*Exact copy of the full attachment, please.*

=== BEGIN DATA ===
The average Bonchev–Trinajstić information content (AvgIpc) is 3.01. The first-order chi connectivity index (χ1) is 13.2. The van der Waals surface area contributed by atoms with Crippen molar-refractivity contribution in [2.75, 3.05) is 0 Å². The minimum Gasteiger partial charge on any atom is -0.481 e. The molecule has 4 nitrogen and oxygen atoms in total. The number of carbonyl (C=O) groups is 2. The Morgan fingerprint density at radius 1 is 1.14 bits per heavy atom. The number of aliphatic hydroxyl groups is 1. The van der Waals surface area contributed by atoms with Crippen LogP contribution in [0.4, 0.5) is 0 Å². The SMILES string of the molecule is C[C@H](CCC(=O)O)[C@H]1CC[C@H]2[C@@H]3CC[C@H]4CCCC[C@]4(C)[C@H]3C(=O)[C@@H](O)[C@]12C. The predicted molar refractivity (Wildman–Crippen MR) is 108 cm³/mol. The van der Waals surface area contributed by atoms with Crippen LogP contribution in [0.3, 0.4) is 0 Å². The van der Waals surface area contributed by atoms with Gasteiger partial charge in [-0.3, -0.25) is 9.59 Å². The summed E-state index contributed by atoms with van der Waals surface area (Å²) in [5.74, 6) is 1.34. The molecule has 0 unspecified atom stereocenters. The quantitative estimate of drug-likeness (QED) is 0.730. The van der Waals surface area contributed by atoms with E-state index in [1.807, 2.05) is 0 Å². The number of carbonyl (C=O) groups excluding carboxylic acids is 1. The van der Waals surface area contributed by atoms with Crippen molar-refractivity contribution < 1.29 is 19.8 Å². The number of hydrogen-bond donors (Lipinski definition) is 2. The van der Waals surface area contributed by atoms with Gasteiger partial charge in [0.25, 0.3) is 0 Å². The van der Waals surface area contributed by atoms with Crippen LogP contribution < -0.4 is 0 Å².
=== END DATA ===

The average Bonchev–Trinajstić information content (AvgIpc) is 3.01. The first-order chi connectivity index (χ1) is 13.2. The van der Waals surface area contributed by atoms with Crippen molar-refractivity contribution in [2.75, 3.05) is 0 Å². The minimum Gasteiger partial charge on any atom is -0.481 e. The molecule has 4 nitrogen and oxygen atoms in total. The number of carbonyl (C=O) groups is 2. The Morgan fingerprint density at radius 1 is 1.14 bits per heavy atom. The number of aliphatic hydroxyl groups is 1. The van der Waals surface area contributed by atoms with Crippen LogP contribution in [0.4, 0.5) is 0 Å². The SMILES string of the molecule is C[C@H](CCC(=O)O)[C@H]1CC[C@H]2[C@@H]3CC[C@H]4CCCC[C@]4(C)[C@H]3C(=O)[C@@H](O)[C@]12C. The predicted molar refractivity (Wildman–Crippen MR) is 108 cm³/mol. The van der Waals surface area contributed by atoms with Crippen LogP contribution in [0.3, 0.4) is 0 Å². The van der Waals surface area contributed by atoms with Gasteiger partial charge in [-0.3, -0.25) is 9.59 Å². The summed E-state index contributed by atoms with van der Waals surface area (Å²) in [5.74, 6) is 1.34. The molecule has 0 unspecified atom stereocenters. The quantitative estimate of drug-likeness (QED) is 0.730. The van der Waals surface area contributed by atoms with E-state index in [1.807, 2.05) is 0 Å². The number of carbonyl (C=O) groups excluding carboxylic acids is 1. The van der Waals surface area contributed by atoms with Crippen molar-refractivity contribution < 1.29 is 19.8 Å². The number of hydrogen-bond donors (Lipinski definition) is 2. The van der Waals surface area contributed by atoms with Gasteiger partial charge in [0.25, 0.3) is 0 Å². The van der Waals surface area contributed by atoms with Crippen LogP contribution < -0.4 is 0 Å².